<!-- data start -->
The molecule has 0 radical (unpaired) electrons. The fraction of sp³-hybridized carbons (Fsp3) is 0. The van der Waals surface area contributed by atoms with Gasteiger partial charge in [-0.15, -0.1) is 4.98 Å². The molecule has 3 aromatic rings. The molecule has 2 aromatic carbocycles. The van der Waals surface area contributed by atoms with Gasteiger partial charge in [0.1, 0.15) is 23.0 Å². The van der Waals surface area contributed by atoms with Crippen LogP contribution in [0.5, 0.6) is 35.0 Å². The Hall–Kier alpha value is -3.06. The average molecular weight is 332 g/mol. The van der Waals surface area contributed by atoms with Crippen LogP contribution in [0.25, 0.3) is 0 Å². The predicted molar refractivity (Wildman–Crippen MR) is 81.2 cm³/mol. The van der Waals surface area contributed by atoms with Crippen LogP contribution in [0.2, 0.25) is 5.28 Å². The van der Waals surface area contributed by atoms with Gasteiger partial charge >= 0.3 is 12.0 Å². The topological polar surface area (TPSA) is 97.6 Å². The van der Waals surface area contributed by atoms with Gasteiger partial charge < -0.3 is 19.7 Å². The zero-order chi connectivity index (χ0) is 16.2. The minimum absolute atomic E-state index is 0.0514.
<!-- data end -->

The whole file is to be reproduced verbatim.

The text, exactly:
The molecule has 0 radical (unpaired) electrons. The fraction of sp³-hybridized carbons (Fsp3) is 0. The van der Waals surface area contributed by atoms with Gasteiger partial charge in [-0.15, -0.1) is 4.98 Å². The molecule has 3 aromatic rings. The molecule has 2 aromatic carbocycles. The van der Waals surface area contributed by atoms with Gasteiger partial charge in [0.1, 0.15) is 23.0 Å². The van der Waals surface area contributed by atoms with Crippen LogP contribution in [0.5, 0.6) is 35.0 Å². The Hall–Kier alpha value is -3.06. The average molecular weight is 332 g/mol. The van der Waals surface area contributed by atoms with Crippen LogP contribution in [0.25, 0.3) is 0 Å². The predicted molar refractivity (Wildman–Crippen MR) is 81.2 cm³/mol. The van der Waals surface area contributed by atoms with Crippen LogP contribution in [0.2, 0.25) is 5.28 Å². The van der Waals surface area contributed by atoms with Gasteiger partial charge >= 0.3 is 12.0 Å². The topological polar surface area (TPSA) is 97.6 Å². The van der Waals surface area contributed by atoms with Gasteiger partial charge < -0.3 is 19.7 Å². The zero-order chi connectivity index (χ0) is 16.2. The minimum absolute atomic E-state index is 0.0514.